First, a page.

May 28, 2010
Following the success of Fabiano's article 'One of the Most Beautiful Houses I've Ever Seen' and also some requests from our readers, we are proud to announce a new post series here at Abduzeedo, a series about Beautiful Houses. The idea in this series is to show beautiful and inspiring houses. Houses that are remarkable for its design, elegance, elements, concept or simply because they are beautiful. So if you like architecture, interior design and beautifully designed houses, you are at the right spot. Check out this week beautiful house and stay tuned for more...
This week, we present you the unique Quail Hill house.
Quail Hill is a project by Bates Masi Architects, an accredited firm with roots in eastern Long Island for over 40 years, responds to each project with extensive research in related architectural fields, materials, craft and the environment for unique solutions. For the quail hill project for example, the whole house is very unique and has a very beautiful style and concept. Starting with the chimney, that looks massive and heavy but is actually made of thin concrete panels. They also designed a very nice double paned glass wall filled with small seashells for the wall by the stairs, a reference to the nearby beaches. The double-height living/dining room is a compatible scale and space for the large works of art and family gatherings. The fireplace surround reflects fragmented images of the art and surrounding landscape while its crystalline appearance defies its humble origins: polished stainless steel military dog tags.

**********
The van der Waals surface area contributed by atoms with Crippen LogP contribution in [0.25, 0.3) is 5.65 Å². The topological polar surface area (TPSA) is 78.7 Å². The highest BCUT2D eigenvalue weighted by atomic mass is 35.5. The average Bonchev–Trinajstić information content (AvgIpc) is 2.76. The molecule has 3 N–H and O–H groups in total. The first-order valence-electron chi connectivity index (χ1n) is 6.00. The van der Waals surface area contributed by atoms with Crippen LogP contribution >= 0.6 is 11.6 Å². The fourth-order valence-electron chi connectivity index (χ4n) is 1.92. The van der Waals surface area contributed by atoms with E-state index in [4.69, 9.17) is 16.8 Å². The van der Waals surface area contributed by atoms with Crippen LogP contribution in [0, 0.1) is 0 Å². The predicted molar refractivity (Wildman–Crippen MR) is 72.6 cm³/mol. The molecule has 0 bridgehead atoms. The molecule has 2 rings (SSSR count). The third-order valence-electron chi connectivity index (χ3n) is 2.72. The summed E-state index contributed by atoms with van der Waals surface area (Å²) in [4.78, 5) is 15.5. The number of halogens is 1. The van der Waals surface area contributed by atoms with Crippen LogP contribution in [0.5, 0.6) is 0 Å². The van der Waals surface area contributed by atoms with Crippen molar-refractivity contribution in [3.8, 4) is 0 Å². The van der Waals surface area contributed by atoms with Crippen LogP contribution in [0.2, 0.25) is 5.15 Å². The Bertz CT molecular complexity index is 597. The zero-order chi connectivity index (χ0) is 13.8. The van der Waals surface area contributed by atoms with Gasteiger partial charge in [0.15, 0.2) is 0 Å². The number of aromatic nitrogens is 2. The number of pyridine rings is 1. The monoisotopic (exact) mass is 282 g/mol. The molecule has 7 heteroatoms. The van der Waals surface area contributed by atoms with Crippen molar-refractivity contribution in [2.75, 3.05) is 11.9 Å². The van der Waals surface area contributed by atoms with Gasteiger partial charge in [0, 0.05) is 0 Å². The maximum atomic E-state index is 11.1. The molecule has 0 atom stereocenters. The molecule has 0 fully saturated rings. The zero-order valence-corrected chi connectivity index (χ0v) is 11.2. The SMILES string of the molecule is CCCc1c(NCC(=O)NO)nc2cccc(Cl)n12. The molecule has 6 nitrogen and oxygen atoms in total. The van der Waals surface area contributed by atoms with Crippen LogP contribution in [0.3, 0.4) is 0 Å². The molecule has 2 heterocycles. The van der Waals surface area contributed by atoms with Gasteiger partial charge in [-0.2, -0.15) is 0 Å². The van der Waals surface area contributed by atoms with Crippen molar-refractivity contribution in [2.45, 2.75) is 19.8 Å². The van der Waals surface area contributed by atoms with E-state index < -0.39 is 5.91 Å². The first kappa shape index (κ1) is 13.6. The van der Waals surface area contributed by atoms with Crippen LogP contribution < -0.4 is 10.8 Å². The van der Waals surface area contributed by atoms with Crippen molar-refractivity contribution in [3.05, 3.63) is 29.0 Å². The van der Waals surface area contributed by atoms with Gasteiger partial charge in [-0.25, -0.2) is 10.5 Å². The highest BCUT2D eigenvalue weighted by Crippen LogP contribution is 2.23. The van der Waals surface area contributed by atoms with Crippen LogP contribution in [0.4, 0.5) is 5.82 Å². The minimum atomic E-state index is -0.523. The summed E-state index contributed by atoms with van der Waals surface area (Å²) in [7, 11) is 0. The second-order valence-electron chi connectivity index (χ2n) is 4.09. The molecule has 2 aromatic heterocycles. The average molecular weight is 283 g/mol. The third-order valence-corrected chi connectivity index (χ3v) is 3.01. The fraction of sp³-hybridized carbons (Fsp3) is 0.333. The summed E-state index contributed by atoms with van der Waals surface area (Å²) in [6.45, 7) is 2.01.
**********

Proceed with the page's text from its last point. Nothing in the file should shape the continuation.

I stumbled upon this house during my daily browsing around and I really liked its style... a beautiful and stylish house surrounded by nature and great architectural elements. I simply love clean houses with huge spaces and mixed materials - wood, glass, steel, etc. And the quail hill house has all that! So I had to show it here to you guys. Check out Bates Masi Architects website for further details about this and other projects. See you next time. :)
And I would like to thank Paul Masi and Adam Jordan from Bates Masi Architects for the attention and the material for this post. Thanks a lot!